The Forgotten History of Fort Collins


Photo of “The Hand That Feeds” on its unveiling on October 9, 2021.

Ismael Alvarenga, Contributor

There is a long history of Hispanic/Latino contribution in Larimer County. In honor of Hispanic Heritage Month, The Highlighter offers this piece by guest writer Ismael Alvarenga who gives a bit of background to this forgotten history of Fort Collins.


Larimer County was first mapped by Jesus Mariana Modena. After this, many Hispanics from New Mexico migrated to Larimer County to farm and ranch. In 1904, sugar beets replaced their traditional sources of farm work. During WWI, the U.S. needed the help of Mexican workers to provide labor under the assumption that after the season they would return back to their native country.

In Fort Collins, many of Latinos worked on sugar beet farms into the 1920s. Many of these Mexican workers were families (even children) who were paid $11 for every acre of sugar beet thinned. More Latinos from different countries began to join the Mexican workers. The workers joined together to create a community that expanded to churches and neighborhoods.


Photo of a Coloradoan Sugar Beet factory taken in the early 1900s.


However, there weren’t many opportunities for Latino families outside of agriculture. In fact, there was a lot of systemic racism Latino families faced from their white neighbors as the population grew.

In school, Latino students would be placed in the back of classes as teachers believed their Latino students were lazy and weren’t smart because they didn’t know how to speak English.

At work, sugar beet workers were paid less which resulted in multiple families living inside tiny homes and having to share what little resources they had.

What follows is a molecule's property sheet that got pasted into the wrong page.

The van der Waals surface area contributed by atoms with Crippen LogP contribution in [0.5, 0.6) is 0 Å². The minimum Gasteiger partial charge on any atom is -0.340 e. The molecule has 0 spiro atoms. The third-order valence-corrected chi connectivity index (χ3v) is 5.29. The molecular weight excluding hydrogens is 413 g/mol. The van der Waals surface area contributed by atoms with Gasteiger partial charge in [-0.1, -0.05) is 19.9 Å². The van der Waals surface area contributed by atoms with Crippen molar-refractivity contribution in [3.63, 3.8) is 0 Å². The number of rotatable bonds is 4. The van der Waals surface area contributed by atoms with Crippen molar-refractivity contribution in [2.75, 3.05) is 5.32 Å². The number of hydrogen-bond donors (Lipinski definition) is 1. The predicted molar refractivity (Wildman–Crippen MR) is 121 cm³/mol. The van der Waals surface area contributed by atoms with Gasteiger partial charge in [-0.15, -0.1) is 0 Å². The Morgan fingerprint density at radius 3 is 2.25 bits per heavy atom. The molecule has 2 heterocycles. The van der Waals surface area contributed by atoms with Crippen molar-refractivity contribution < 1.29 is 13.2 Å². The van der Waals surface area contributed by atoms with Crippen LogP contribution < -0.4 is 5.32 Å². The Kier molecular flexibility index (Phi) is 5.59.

The Latino community also became targets of the Ku Klux Klan, which had the power to control landlords and store owners. Signs would be set up in the entrance of stores stating “NO MEXICANS OR DOGS ALLOWED.”

It wasn’t until after the Great Depression that many Latinos combated poverty and discrimination. With the help of the Civil Rights Movement, Latinos were given legal rights that outlawed discrimination when it came to housing and employment. Despite those laws passing, however, students in school were still facing issues.

Many Hispanic-led activist groups fought for equality endlessly for decades until 1973. In 1973 the U.S. Supreme Court finally outlawed discrimination in schools.

This history is important as today Fort Collins is the fastest growing area in Colorado when it comes to the Latino population. Since 2010, the area’s Latino population has grown to 41.2%. Knowing the history of Latinos in Colorado shows how the community overcame obstacles that were presented to them and now gives opportunities to younger generations that were not possible before.

The previously mentioned past of Latino discrimination isn’t well known to the general population of Fort Collins, but in 2021 the Mujeres de Colores organization built a monument in Sugar Beet Park that cost $45,000. The monument is titled “The Hand That Feeds” and was built by Frank Garza. The hand in the photo represents the immigrant beet farmers from the 1920s who fed the people of Fort Collins. The hand, holding a short-hoe, shows the struggle that many immigrant workers faced. Its purpose is to remember this often-forgotten part of history.

The Latino community has made significant contributions to Fort Collins and the surrounding communities and deserve recognition for this. They continue to contribute to the community and are working to continue equal pay and representation for themselves and other minority groups.

Photo of “The Hand That Feeds” on its unveiling on October 9, 2021.